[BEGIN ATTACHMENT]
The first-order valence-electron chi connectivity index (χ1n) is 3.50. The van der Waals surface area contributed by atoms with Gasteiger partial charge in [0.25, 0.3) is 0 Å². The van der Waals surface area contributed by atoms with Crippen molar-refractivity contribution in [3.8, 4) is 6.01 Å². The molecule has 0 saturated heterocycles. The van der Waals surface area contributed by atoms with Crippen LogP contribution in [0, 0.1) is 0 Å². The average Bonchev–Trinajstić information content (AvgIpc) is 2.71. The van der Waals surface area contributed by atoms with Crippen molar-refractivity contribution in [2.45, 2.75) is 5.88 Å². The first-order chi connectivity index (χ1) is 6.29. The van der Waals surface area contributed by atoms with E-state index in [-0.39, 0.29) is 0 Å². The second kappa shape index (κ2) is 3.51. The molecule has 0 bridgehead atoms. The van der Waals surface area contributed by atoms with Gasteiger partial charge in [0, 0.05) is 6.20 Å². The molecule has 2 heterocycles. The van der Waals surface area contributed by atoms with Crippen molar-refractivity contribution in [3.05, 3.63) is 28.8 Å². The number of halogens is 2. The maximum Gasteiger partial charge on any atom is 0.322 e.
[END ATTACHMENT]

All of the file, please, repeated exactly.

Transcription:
The first-order valence-electron chi connectivity index (χ1n) is 3.50. The van der Waals surface area contributed by atoms with Gasteiger partial charge in [0.25, 0.3) is 0 Å². The van der Waals surface area contributed by atoms with Crippen molar-refractivity contribution in [3.8, 4) is 6.01 Å². The molecule has 0 saturated heterocycles. The van der Waals surface area contributed by atoms with Crippen LogP contribution in [0, 0.1) is 0 Å². The average Bonchev–Trinajstić information content (AvgIpc) is 2.71. The van der Waals surface area contributed by atoms with Crippen molar-refractivity contribution in [2.45, 2.75) is 5.88 Å². The first-order chi connectivity index (χ1) is 6.29. The van der Waals surface area contributed by atoms with E-state index in [-0.39, 0.29) is 0 Å². The second kappa shape index (κ2) is 3.51. The molecule has 0 bridgehead atoms. The van der Waals surface area contributed by atoms with Gasteiger partial charge in [0, 0.05) is 6.20 Å². The molecule has 2 heterocycles. The van der Waals surface area contributed by atoms with Crippen molar-refractivity contribution in [3.05, 3.63) is 28.8 Å². The number of halogens is 2. The maximum Gasteiger partial charge on any atom is 0.322 e.